-Second Degree- GA Law-"Voluntary Manslaughter"- lol GA, you're dumb "voluntary accident"
-Third Degree- GA-"Involuntary manslaughter"
-Fourth Degree-"Criminally negligent Manslaughter"
-Article 1, Section 8, Clause 3
-Hot topic- Fed Gov used it over 60+ years to make state social issues federal issues
-Social issues- 1960's
-Subject of intense Constitutional/political disagreement-extent to which federal legislation may govern economic activity connected to interstate commerce but occurring w/in state
-Thin stretch to apply issues to interstate commerce
-some argue that clause should be interpreted broadly to include wide range and SCOTUS has often agreed w/ this interpretation
Commerce Clause Cases
-Gibbons v. Ogden (1824)- Justice Marshall ruled that power to regulate IC also included power to regulate interstate navigation
-Swift v. United States (1905)- Court ruled that clause covered meat-packers- killing/packaging in one state, but some product will make it out of state-affects "currency of commerce"- not matter how marginal
-Conflict: SCOTUS v. Admin of FDR (1935-37)- Court struck down several of President's "New Deal"- FDR threatened to dilute court
-Heart of Atlanta Motel v. U.S. (1964)- Court ruled Congress could regulate business that served mostly interstate travelers- good intent- "mostly"-broad
-Katzenbach v. McClung (1964)- Court ruled gov. could regulate Ollie's BBQ- "sold food that had previously moved across state lines"-some meat was local, couldn't regulate just bc that- 50% of product out of state-couldn't almost any company be regulated then?
-Daniel v. Paul (1969)- Court ruled gov. could regulate 232 acre county rec facility bc 3/4 items sold at snack bar purchased outside of state
-Justice Rehnquist- Congress ONLY has power to regulate channels of commerce, instrumentality of commerce, and action
Bill of Rights
First 10 Amendments
-Establishment- no mandatory national religion-Religious start-Protestants-outcast-freedom of religion
-Free Exercise- freedom w/in limits to freely practice-unless you're breaking laws/infringing on rights of others
-All hinge on this
-Oral, written, communicated
-Parameters- can't threaten President-jobs- military (most regulated)-hate speech-issues w/ health and safety
-Like speech but not individual
-Protests, political rallies, religion
Petition Gov. for redress grievances
-Right to complain to gov.
Regulated State Militia
-To revolt against army
-Today-not so common
-National Guard- but not just strictly state regulated-too many fed. ties-good coup necessary
Right of people to keep/bear arms
-"Shall not be infringed"
Cornerstone to right to privacy
Right to be secure in persons, houses, papers, and effects, against unreasonable searches/seizures
-House/person most important
-Curtiledge- house, area directly around house, stuff inside-most protected part of fourth amendment-need to get warrant (except w/ warrant exception)
-"Unreasonable"- court not real comfortable defining reasonable-define as valid-check all boxes/have required paperwork
---Must have probable cause
--------Evidence established involvement in crim activity- 51%-more evident than not
--------Drugs- digital scales, baggies, smell of smoke, who comes and sees them, how many, how long they stay, license plates of people visiting, cash deposits/withdrawals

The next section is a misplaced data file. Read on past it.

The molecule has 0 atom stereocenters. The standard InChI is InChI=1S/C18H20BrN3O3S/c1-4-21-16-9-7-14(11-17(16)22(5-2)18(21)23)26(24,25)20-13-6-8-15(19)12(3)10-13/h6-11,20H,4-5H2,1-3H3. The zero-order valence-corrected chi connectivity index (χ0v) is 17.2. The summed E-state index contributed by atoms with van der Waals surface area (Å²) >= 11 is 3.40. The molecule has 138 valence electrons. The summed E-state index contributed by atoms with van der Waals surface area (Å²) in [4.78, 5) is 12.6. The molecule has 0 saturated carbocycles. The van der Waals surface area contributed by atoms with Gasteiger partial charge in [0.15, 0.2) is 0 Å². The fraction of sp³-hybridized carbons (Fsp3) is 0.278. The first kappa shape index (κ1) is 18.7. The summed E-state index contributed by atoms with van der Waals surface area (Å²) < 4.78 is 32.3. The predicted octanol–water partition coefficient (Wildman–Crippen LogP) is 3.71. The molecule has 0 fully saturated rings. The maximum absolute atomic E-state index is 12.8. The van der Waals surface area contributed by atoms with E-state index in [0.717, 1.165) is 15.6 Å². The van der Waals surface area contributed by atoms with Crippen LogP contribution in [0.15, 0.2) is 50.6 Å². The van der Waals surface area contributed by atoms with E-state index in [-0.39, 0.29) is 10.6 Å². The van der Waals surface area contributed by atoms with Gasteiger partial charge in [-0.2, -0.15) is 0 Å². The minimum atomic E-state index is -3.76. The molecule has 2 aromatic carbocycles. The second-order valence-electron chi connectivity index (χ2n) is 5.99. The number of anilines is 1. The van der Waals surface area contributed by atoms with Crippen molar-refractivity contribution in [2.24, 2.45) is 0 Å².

Probable cause to search and arrest
----------------Consent-police ask to search car, say "yes"-waiving 4th Amendment right-waiver must be intelligent and voluntary- know what rights are being given up-Miranda Rights
----------------Exigent circumstances- emergency situations-bomb threat/fire/hostage
Probable Cause established reason for warrant
P.C., Oath, Search Description, People
-Search Warrant-statement of P.C.-oath signed by Police saying it's real evidence-charged criminally if obstruction of justice-planting evidence
-Description-what searching for/where, NO "elephant in a bread box", plain view legal if you're legal
-Person/things-arrest warrant- alias, description, probably cause- John Doe Warrant
-New London-makes sense for hospitals/schools/roads-however just for tax purposes?
-Death penalty-1st degree and felony murder-must have Grand Jury-we don't have total incorporation on states-14th Amendment doesn't incorporate this part-not all states do Grand Jury-hybrid or prelim hearing-high profile-Grand jury over prelim hearing-DA appointed-Defense doesn't get to present anything-one-sided unlike prelim hearing higher indictment rate w/GJ than w/ P.H.-better for DA to keep everyone happy-300-500 cases-go ahead and send to trial
Times when you do process differently
Double Jeopardy Clause-
-Can't be tried for exactly the same crime in exactly the same jurisdiction twice-you can bump up to federal crime or have same scenario w/ slightly different crime
-Example: police brutality- same sovereignty cannot try twice
----Why not- waste of time-becomes level of harassment
"Witness against self"-
-CRIMINAL-you wouldn't wanna do that- risk of impeachment and you will be cross-examined
-Anytime you have contact w/ anyone to do anything w/ criminal case, they'll act how they should procedurally
----Federal Case- 5th Amendment
----State Case- 14th Amendment
--------Denying lawyer- Fed.-5th and 6th Violation
"Speedy and Public Trial"- continuous trial that's not in isolation- if definition meant "fast", would have all sorts of 6th Amendment violations
----Continuous-have asked for twenty five continuents